Last week, I offered you some images from Alan Chin’s February 11- 12 campaign trip to New Hampshire.
In that post, I also noted Alan’s frustration in covering the presidential candidates, especially his sense of feeling like a “paparazzo.” Although Alan send quite a few photos, I only posted a few — those that managed to capture some “real life” in an otherwise suffocatingly-controlled situation.
In the past few days, I’ve had a chance to talk to Alan, and a couple other photographers, about the problem, and to consider the profound disconnect between being on the scene, as part of the show — as opposed to encountering pictures in the media.
What it makes me appreciate, even more, is the power of the image to pitch a story — even in the face of our cynicism.
What I mean is, even if we know these scenes are thoroughly staged, their supposed genuineness still coerces the mind into considering they still could be what they propose themselves to be. (Of course, this is much less true with hardened media and political skeptics, like us, but the cognitive-perceptual impact on what is generally a skeptical public, I’m assuming, remains substantive. …Otherwise, I imagine we’d see somewhat less control.)
So, how do you inject more reality in the face of the “staginess?”
Well, to completely shatter the spell, one could simply let people see more of what disturbed Alan so greatly that weekend. For example, you could show how the visual press is necessarily forced to traipse after candidates through parking lots, or how the media — forced to whore for candidates posing as “just one of us” — necessarily capture them (like animals in a zoo) in the generic deli.
A more subtle way to get under the contrivance might involve juxtaposing the visuals from multiple shooters. (In the cases here, I provide you a “singular” shot off the newswire alongside Alan’s comparable work product.)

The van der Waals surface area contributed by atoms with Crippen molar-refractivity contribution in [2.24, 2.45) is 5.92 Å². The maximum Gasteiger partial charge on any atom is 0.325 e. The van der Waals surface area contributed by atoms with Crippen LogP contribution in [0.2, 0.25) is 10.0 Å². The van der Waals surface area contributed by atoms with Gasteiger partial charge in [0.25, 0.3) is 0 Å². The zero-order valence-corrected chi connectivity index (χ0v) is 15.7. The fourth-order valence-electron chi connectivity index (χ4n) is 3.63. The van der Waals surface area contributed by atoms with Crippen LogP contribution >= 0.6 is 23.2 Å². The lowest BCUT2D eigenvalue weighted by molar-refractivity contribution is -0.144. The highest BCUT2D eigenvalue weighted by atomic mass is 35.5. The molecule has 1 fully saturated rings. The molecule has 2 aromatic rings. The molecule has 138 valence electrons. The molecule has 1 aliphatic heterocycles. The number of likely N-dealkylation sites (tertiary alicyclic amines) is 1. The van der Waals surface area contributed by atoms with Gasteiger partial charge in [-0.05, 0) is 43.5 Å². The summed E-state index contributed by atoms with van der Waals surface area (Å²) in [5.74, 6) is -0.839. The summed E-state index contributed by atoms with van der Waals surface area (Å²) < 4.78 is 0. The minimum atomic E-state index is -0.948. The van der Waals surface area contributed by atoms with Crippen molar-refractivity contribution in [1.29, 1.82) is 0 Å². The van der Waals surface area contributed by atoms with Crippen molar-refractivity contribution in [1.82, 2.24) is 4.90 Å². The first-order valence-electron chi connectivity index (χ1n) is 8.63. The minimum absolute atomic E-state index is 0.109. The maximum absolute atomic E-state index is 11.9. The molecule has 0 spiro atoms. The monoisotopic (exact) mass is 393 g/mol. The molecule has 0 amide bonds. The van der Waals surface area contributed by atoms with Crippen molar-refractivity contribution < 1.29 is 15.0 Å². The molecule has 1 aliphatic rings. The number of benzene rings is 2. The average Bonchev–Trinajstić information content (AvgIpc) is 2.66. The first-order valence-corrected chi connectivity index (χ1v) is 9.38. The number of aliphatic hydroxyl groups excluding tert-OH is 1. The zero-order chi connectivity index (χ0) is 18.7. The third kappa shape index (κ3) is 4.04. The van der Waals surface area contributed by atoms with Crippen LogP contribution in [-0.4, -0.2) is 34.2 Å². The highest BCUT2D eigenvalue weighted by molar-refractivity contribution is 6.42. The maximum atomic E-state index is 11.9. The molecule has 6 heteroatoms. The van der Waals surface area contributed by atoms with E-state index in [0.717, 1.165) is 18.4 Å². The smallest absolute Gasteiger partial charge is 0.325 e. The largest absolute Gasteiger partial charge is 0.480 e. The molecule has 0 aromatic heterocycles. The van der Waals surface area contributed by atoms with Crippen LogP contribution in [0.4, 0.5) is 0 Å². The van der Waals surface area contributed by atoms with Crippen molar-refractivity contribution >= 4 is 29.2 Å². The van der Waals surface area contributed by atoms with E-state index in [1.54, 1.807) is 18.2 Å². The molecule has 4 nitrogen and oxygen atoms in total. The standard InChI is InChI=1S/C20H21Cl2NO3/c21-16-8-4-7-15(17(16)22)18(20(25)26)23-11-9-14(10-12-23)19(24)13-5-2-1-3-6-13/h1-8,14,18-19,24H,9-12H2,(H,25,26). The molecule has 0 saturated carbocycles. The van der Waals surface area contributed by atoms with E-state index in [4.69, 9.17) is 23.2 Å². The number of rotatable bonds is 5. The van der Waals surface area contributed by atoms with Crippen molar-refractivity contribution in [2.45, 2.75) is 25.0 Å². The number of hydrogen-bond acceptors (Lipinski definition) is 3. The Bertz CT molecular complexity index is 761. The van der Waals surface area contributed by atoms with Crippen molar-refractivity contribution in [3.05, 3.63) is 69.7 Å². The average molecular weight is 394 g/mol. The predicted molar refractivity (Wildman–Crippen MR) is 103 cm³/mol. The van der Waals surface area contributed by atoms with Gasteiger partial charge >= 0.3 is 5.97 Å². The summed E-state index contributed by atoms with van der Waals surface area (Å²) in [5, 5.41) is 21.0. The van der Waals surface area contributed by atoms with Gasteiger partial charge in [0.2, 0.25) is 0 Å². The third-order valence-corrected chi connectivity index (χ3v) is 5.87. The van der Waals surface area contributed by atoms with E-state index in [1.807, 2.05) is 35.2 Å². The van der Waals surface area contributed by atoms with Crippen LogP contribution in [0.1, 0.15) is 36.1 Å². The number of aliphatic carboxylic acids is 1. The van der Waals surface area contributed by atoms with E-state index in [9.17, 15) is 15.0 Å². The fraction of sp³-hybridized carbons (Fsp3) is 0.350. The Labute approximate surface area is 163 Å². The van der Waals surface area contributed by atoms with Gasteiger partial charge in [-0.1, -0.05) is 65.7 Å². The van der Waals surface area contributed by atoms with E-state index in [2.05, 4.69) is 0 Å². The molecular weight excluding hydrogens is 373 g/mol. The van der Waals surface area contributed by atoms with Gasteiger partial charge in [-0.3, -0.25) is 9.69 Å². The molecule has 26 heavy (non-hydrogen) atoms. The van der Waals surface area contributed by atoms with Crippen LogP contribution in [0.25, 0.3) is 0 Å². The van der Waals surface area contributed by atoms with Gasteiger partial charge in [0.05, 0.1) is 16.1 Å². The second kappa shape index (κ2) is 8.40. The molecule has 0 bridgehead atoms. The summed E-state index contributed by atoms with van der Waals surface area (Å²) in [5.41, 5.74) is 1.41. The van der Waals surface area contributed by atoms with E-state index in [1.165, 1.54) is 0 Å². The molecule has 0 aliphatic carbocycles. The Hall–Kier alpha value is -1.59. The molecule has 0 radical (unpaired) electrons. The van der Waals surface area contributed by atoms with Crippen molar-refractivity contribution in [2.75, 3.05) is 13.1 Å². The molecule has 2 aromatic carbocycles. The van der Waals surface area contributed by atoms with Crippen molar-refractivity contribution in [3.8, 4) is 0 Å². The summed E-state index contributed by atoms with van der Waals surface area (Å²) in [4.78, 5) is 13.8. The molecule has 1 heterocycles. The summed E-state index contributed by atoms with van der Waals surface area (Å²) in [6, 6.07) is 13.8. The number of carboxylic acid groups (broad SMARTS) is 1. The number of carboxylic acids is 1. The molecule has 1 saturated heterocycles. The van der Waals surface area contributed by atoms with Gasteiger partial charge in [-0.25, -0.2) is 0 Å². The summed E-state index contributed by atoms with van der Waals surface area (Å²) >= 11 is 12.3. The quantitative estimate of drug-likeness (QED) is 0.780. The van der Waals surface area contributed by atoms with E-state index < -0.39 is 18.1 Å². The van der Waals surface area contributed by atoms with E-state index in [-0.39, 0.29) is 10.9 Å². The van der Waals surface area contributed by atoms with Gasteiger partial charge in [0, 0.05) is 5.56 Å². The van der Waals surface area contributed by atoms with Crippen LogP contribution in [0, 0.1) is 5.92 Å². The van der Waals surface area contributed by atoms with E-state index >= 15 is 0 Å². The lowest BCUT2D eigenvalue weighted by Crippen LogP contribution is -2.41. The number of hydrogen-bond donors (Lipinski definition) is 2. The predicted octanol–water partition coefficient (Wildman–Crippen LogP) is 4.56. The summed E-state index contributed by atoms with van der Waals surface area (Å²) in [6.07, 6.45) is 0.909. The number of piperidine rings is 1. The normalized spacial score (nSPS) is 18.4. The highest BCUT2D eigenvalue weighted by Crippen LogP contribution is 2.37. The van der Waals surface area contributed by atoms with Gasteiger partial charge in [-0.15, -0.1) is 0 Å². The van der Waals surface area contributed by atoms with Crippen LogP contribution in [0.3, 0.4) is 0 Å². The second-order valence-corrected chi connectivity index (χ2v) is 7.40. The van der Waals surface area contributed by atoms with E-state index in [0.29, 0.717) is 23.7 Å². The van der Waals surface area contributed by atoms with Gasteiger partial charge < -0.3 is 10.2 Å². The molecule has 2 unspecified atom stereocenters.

From four or five different angles, of course, one gets a much better sense that the supposedly private, intimate cup of coffee with the local State Senator isn’t exactly so intimate, or that the spontaneous friendly chat with the folks at the diner isn’t all that spontaneous.)
Another value of the “visual check-and-balance” would be to put in context those photos more capable of actually slipping past our defenses.
By itself, for example, this shot of Obama above — alone; having a conversation with a resident in her apartment window in Concord; in an alley; beside a building “reading” working class; looking up to the citizen; wearing only a sport coat while there’s snow on the ground — is the portrait of populism, compassion, humility.
It might have a different sense, however, were it more contextually sandwiched. In that case, you might realize the scene slipped in as diversion, the visually-opportunistic candidate taking momentary leave of the roving, documentary pack.
>>Note: If you have questions or comments for Alan, he’ll be happy to respond in the discussion thread. <<
Black and white photos © Alan Chin. Used by permission.
(color images: Brian Snyder/Reuters. Brewbakers coffee shop and downtown Concord, New Hampshire. Keene, New Hampshire February 11, 2007. via YahooNews.)